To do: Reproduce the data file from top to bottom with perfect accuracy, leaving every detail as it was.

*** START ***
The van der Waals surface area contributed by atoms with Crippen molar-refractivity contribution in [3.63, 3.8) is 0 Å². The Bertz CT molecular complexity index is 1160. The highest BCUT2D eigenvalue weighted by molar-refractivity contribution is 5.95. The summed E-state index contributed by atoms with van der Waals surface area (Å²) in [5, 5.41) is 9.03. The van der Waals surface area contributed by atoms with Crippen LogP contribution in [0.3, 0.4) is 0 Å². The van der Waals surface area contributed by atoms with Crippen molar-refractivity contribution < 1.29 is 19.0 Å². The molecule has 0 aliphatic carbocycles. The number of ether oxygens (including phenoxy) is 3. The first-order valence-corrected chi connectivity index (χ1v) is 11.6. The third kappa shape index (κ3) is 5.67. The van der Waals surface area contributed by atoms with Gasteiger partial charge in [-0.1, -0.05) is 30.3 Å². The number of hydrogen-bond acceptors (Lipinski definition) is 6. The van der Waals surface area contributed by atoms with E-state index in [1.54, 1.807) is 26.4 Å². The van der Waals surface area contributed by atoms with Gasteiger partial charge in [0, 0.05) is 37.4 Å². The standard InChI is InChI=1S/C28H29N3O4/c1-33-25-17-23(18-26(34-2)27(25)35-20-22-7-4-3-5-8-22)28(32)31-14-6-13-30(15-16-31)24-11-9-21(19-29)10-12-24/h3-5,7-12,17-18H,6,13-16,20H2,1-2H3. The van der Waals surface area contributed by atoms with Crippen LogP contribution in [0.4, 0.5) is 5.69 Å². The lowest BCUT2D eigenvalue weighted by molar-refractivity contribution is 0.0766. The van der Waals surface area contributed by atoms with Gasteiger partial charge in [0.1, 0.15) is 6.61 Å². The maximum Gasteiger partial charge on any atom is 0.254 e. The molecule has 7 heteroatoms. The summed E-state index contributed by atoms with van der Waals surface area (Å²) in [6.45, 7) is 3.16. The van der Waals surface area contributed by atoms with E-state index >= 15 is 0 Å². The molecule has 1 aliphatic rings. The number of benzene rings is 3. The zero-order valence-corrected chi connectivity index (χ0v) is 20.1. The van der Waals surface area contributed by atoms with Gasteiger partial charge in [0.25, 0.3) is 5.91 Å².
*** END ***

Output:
The van der Waals surface area contributed by atoms with Crippen molar-refractivity contribution in [3.63, 3.8) is 0 Å². The Bertz CT molecular complexity index is 1160. The highest BCUT2D eigenvalue weighted by molar-refractivity contribution is 5.95. The summed E-state index contributed by atoms with van der Waals surface area (Å²) in [5, 5.41) is 9.03. The van der Waals surface area contributed by atoms with Crippen LogP contribution in [0.3, 0.4) is 0 Å². The van der Waals surface area contributed by atoms with Crippen molar-refractivity contribution < 1.29 is 19.0 Å². The molecule has 0 aliphatic carbocycles. The number of ether oxygens (including phenoxy) is 3. The first-order valence-corrected chi connectivity index (χ1v) is 11.6. The third kappa shape index (κ3) is 5.67. The van der Waals surface area contributed by atoms with Gasteiger partial charge in [-0.1, -0.05) is 30.3 Å². The number of hydrogen-bond acceptors (Lipinski definition) is 6. The van der Waals surface area contributed by atoms with E-state index in [1.54, 1.807) is 26.4 Å². The van der Waals surface area contributed by atoms with Gasteiger partial charge in [0, 0.05) is 37.4 Å². The standard InChI is InChI=1S/C28H29N3O4/c1-33-25-17-23(18-26(34-2)27(25)35-20-22-7-4-3-5-8-22)28(32)31-14-6-13-30(15-16-31)24-11-9-21(19-29)10-12-24/h3-5,7-12,17-18H,6,13-16,20H2,1-2H3. The van der Waals surface area contributed by atoms with Crippen LogP contribution in [0.4, 0.5) is 5.69 Å². The lowest BCUT2D eigenvalue weighted by molar-refractivity contribution is 0.0766. The van der Waals surface area contributed by atoms with Gasteiger partial charge in [0.1, 0.15) is 6.61 Å². The maximum Gasteiger partial charge on any atom is 0.254 e. The molecule has 7 heteroatoms. The summed E-state index contributed by atoms with van der Waals surface area (Å²) in [6.45, 7) is 3.16. The van der Waals surface area contributed by atoms with E-state index >= 15 is 0 Å². The molecule has 1 aliphatic rings. The number of benzene rings is 3. The zero-order valence-corrected chi connectivity index (χ0v) is 20.1. The van der Waals surface area contributed by atoms with Gasteiger partial charge in [0.25, 0.3) is 5.91 Å².